Do you know how much I look at bodies? I say.
What? My mother says.
We are at the kitchen table again, sitting across from one another the same as every night, drinking black tea she squeezes lemon into. We build a puzzle we’ve been working on for days: pastel iguanas. She organizes pieces into piles based on their shape.
She wears a white T-shirt that flits about an inch out from her arms. The ones she and my aunt say are flabby. They get it from their own mother, a gruff woman with high cheekbones who once asked me if a black striped bathing suit made her look 10 pounds smaller.
It’s not normal, I say.
Well then don’t do it.
For breakfast, she had one peach, enough blueberries to pinch between five of her fingers, her hands hard from time spent under the UV light at the nail salon, and lime seltzer. For lunch, a plain yogurt. She packs carrots when she goes to work, in the lunch box that could hold a meatloaf plus a hefty book.
She lives at the beach, and I go there with her sometimes.
They are everywhere, I say. I see teenagers in the sand with stomachs in line with the rest of them. Mothers with just-muscular-enough legs carrying infants. Their stomachs, I tell her, are so flat already. They go to the Pilates studio, to Tandem Cycling. They split pork roll sandwiches with one another at breakfast while I nearly taste the grease.
My mother’s skin is soft with small baby hairs sticking out from her cheeks, and I know they will feel so good if I touch.
They are lovely, I say.
You are lovely, she says.
The teenagers, the mothers, the yoga instructors, the grandmothers, the beachgoers from out of town—they share kale salads at lunch. The chubby friend goes to the taco place. I watch them. They choose their dragon fruit or acai or pineapple bowls with coconut milk, which aren’t even that low in calorie, by the way. They wear sheer tops over their bathing suits, and they don’t have a lot of ass. Sometimes in the mirror, I squeeze my thighs until my fingers are numb, until they are thin again.
I remember skipping lunch in high school or buying one cookie to split. I remember coming home to my mother eating half of an apple, and that’s it.
You are skinny, my mother says. You are beautiful.
Sometimes I count my bites, I say. Do you? I did this when I was 15. I did this when I was 10. I do it now. In Disney World, at the hotel pool, I watched the grown women float in rafts, their skin protruding, rolling off of their bodies. I felt mine then too. That was the year my mother refused to go into the water; her swimsuits didn’t fit.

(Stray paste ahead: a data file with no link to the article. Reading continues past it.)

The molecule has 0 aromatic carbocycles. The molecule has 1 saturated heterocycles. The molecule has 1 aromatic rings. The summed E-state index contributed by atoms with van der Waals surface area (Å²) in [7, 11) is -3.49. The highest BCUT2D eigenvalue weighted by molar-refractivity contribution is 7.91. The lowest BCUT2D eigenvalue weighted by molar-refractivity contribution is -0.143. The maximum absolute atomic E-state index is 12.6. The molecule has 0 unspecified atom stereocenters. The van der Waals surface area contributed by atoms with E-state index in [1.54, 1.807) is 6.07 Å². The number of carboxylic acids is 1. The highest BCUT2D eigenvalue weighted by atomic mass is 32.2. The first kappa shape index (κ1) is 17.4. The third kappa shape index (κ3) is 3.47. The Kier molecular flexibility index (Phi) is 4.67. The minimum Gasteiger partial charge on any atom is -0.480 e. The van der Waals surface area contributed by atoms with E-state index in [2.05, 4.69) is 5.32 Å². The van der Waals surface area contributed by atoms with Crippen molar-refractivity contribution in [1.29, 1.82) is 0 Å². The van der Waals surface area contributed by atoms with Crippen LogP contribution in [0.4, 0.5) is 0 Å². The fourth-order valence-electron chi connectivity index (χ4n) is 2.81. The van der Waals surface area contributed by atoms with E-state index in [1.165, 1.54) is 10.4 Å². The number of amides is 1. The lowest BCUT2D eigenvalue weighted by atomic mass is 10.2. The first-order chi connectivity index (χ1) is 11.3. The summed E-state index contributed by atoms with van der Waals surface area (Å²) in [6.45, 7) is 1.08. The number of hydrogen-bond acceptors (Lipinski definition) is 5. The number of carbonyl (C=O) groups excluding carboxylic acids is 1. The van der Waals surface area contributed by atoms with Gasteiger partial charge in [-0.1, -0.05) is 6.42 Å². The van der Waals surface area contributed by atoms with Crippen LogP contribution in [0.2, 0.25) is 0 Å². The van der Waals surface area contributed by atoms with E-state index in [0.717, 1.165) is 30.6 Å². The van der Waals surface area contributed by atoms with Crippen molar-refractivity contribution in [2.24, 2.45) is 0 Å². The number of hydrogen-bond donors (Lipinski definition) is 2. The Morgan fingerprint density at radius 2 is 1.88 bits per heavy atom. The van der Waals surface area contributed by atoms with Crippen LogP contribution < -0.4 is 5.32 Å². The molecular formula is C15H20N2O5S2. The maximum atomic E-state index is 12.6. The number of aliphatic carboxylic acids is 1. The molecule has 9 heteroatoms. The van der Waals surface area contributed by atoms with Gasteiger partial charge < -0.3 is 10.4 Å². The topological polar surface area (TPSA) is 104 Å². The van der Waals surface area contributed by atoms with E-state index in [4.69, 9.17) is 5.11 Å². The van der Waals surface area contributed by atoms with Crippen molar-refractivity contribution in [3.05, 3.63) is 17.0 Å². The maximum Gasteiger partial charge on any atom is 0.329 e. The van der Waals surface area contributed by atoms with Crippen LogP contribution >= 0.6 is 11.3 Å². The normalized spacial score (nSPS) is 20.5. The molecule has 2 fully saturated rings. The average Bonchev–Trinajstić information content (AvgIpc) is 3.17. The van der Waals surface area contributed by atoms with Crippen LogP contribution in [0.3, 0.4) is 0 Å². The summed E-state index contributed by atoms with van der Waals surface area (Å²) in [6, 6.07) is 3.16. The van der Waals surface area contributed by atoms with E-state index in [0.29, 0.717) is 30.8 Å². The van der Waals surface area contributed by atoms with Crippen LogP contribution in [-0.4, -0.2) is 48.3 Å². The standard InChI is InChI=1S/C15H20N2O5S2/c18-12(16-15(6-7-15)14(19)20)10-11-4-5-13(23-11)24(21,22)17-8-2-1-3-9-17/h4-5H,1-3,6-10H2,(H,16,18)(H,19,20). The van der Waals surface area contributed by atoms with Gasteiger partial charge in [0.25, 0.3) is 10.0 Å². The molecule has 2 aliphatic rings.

We always had such a nice time at Disney, she says.
I want to hold her. I want to sit down after dinner and share mango sorbet with her. I want to go to the mall and feed her cinnamon buns with a spoon. She sips a gin and tonic. She switched over recently from wine, though I know she’ll go back.
Look at me, I say, and she does. I stand and remember she is four inches shorter than me. Maybe she always has been.
I begin by bringing my collar up past my neck, pulling it out from my skin just barely. I hear the ice in her glass. As I stretch the shirt tent-like, I slip out of one sock, holding onto the bottom with my toes and pointing it hard, the way I have since the ballet class in high school that I sometimes begged to skip.
She sips, looks, then turns toward the window. Outside, a woman walks her dog, leggings slick, stuck to her body.
I stand in front of my mother now wearing nothing but a bra, shorts too baggy for my body, a bathing suit bottom from when we went to the water yesterday. Sometimes I eat avocados out of Tupperware with low sodium soy sauce. Once, after she fed me a fruit salad for lunch, I baked hash browns in the oven. Eat them with me, I told her. Please.
The woman at the souvenir shop has taught calves. The neck of the cashier at the bike shop does not droop the way mine will when I grow old. I sometimes see a woman walking heel-toe only near the ocean—duck-walking, I used to call it, a piece of her always on the ground.
I pull down the shorts, is that even what they are? My skin sags, the heaviest part of me that somehow expands the same way my aunt’s had—I was told—when she turned twenty-five. I stretch my fingers across my belly. It is soft, and I press.
Is this what you see? I ask. The gin rumbles in response. Is this what I am supposed to look like?
The tile is wet, and my feet nearly slide. I hold onto the table, leaning closer to my mother, breathing as softly as I have been. But she is gone—her soft skin is missing more than ever before.